shall be discarded, and the lifetime of the calling  process  shall  end  immediately.  If
       SA_NOCLDWAIT  is set, it is implementation-defined whether a SIGCHLD signal is sent to the
       parent process.

	* The parent process ID of all of the calling process' existing child processes and  zom-
	  bie  processes  shall  be  set  to  the  process ID of an implementation-defined system
	  process. That is, these processes shall be inherited by a special system process.

	* Each attached shared-memory segment is  detached  and  the  value  of  shm_nattch  (see
	  shmget())  in  the  data structure associated with its shared memory ID shall be decre-
	  mented by 1.

	* For each semaphore for which the calling process has set a semadj value (see semop() ),
	  that value shall be added to the semval of the specified semaphore.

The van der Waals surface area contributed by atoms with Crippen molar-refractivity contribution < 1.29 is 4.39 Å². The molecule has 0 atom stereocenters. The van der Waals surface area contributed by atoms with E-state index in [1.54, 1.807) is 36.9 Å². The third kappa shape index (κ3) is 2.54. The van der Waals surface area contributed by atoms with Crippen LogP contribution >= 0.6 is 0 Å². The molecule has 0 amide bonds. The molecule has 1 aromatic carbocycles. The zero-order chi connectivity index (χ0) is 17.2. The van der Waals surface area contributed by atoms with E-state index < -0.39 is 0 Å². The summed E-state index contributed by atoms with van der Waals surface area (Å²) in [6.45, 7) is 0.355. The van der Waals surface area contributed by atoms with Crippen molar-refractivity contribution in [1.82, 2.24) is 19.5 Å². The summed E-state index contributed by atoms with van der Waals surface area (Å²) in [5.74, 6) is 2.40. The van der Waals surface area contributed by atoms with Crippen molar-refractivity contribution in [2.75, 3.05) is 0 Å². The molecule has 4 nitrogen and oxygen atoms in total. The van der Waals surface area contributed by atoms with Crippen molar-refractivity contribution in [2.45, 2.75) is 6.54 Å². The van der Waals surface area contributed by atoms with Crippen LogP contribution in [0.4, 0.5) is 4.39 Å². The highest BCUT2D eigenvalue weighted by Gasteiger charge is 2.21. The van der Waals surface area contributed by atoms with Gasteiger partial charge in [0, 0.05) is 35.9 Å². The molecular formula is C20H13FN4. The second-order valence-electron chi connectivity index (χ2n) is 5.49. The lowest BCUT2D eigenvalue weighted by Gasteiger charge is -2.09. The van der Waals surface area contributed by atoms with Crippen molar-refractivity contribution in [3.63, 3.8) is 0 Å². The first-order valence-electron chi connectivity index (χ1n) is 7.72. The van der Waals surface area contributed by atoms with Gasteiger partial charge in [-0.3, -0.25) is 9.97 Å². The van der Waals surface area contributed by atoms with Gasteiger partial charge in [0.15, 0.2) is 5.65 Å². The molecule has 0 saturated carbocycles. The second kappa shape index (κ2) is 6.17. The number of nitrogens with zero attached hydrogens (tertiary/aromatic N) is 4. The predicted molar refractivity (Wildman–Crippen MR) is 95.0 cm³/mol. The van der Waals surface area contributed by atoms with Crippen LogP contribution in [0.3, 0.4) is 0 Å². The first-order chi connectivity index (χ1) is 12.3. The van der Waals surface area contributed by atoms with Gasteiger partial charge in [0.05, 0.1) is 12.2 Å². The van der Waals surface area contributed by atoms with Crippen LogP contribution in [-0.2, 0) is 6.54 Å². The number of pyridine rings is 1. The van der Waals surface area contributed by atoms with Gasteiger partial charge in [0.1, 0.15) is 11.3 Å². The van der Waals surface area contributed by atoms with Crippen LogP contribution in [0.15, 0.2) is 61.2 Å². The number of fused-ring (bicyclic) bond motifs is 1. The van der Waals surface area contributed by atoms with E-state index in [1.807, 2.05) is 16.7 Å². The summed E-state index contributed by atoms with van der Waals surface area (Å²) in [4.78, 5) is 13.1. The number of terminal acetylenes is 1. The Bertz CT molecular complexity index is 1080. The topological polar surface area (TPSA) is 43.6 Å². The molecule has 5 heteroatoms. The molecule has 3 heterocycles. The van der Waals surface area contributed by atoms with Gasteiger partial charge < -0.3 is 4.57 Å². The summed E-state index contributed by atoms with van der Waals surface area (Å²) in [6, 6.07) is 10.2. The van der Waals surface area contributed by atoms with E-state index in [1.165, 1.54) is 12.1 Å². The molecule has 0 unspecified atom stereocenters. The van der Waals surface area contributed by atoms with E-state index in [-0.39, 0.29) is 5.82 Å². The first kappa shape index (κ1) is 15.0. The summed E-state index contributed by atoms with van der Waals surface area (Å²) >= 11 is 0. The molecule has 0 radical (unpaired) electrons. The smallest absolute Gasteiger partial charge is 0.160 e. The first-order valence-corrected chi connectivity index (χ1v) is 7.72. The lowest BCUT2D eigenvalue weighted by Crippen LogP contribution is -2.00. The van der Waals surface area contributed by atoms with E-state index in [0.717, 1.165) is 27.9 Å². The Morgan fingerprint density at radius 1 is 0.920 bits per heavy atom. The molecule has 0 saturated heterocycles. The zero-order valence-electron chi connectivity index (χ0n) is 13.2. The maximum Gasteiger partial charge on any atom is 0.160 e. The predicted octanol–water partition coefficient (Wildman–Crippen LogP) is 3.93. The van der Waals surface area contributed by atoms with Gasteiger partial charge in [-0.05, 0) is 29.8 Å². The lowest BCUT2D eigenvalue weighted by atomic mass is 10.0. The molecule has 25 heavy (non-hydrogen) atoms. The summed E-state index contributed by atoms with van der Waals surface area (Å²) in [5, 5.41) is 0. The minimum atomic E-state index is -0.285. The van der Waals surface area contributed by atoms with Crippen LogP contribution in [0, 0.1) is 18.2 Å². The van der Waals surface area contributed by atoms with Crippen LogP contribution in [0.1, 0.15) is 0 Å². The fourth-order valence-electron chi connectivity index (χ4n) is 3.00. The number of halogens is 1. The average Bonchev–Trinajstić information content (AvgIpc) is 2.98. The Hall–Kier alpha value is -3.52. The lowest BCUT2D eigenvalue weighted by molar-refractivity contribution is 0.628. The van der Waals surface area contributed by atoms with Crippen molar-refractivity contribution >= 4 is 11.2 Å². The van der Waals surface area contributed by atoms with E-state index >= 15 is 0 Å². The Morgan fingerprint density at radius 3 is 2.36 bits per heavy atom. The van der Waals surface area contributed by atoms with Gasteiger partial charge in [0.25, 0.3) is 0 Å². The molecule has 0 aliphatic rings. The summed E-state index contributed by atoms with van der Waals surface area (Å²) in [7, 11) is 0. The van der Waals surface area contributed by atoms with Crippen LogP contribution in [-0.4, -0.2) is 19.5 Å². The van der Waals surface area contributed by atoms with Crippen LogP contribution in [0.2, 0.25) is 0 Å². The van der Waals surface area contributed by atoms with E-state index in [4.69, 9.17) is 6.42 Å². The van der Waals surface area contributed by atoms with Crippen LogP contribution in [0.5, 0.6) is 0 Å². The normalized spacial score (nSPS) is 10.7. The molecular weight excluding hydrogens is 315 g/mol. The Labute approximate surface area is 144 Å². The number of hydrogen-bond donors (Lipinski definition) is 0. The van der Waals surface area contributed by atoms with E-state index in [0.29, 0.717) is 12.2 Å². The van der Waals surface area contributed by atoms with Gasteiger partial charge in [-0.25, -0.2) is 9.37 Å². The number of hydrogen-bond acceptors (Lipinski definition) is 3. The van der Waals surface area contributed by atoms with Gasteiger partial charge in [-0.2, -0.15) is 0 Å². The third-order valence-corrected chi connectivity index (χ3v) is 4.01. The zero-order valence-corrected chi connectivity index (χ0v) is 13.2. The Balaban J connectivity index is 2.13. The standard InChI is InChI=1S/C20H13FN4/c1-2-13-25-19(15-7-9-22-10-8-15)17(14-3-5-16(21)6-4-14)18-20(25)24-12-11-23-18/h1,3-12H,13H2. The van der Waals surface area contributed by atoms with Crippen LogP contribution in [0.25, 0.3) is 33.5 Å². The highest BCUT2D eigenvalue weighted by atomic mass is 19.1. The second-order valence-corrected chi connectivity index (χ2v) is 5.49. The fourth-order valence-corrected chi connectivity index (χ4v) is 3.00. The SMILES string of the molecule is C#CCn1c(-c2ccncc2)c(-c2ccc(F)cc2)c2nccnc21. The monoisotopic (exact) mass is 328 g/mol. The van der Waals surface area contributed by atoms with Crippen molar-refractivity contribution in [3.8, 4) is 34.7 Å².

* If  the  process  is	a  controlling	process,  the SIGHUP signal shall be sent to each
	  process in the foreground process group of the controlling terminal  belonging  to  the
	  calling process.

	* If  the  process is a controlling process, the controlling terminal associated with the
	  session shall be disassociated from the session, allowing it to be acquired  by  a  new
	  controlling process.

	* If the exit of the process causes a process group to become orphaned, and if any member
	  of the newly-orphaned process group is stopped, then a SIGHUP signal followed by a SIG-
	  CONT signal shall be sent to each process in the newly-orphaned process group.

	* All  open  named semaphores in the calling process shall be closed as if by appropriate
	  calls to sem_close().

	* Any memory locks established by the process via calls to mlockall() or mlock() shall be
	  removed.  If	locked	pages in the address space of the calling process are also mapped
	  into the address spaces of other processes and are locked by those processes, the locks
	  established  by  the other processes shall be unaffected by the call by this process to
	  _Exit() or _exit().

	* Memory mappings that were created in the process shall be unmapped before  the  process